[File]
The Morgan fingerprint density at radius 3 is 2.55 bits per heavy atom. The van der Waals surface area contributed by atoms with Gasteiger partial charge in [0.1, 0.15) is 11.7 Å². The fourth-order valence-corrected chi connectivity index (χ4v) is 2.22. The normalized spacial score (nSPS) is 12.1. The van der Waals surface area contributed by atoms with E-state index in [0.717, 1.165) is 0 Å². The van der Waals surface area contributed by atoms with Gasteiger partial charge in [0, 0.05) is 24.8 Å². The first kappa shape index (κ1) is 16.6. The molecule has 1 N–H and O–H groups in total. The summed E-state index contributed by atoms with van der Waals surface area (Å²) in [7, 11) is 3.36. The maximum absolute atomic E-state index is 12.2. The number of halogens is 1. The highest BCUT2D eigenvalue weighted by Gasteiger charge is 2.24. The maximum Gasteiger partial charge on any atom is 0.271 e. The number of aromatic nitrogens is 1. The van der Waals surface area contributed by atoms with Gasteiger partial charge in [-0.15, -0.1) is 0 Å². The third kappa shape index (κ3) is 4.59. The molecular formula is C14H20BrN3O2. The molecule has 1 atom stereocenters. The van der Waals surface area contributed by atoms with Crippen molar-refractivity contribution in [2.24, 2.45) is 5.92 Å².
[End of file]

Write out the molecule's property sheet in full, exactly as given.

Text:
The Morgan fingerprint density at radius 3 is 2.55 bits per heavy atom. The van der Waals surface area contributed by atoms with Gasteiger partial charge in [0.1, 0.15) is 11.7 Å². The fourth-order valence-corrected chi connectivity index (χ4v) is 2.22. The normalized spacial score (nSPS) is 12.1. The van der Waals surface area contributed by atoms with E-state index in [0.717, 1.165) is 0 Å². The van der Waals surface area contributed by atoms with Gasteiger partial charge in [0, 0.05) is 24.8 Å². The first kappa shape index (κ1) is 16.6. The molecule has 1 N–H and O–H groups in total. The summed E-state index contributed by atoms with van der Waals surface area (Å²) in [7, 11) is 3.36. The maximum absolute atomic E-state index is 12.2. The number of halogens is 1. The highest BCUT2D eigenvalue weighted by Gasteiger charge is 2.24. The maximum Gasteiger partial charge on any atom is 0.271 e. The number of aromatic nitrogens is 1. The van der Waals surface area contributed by atoms with Gasteiger partial charge in [-0.15, -0.1) is 0 Å². The third kappa shape index (κ3) is 4.59. The molecular formula is C14H20BrN3O2. The molecule has 1 atom stereocenters. The van der Waals surface area contributed by atoms with Crippen molar-refractivity contribution in [2.24, 2.45) is 5.92 Å².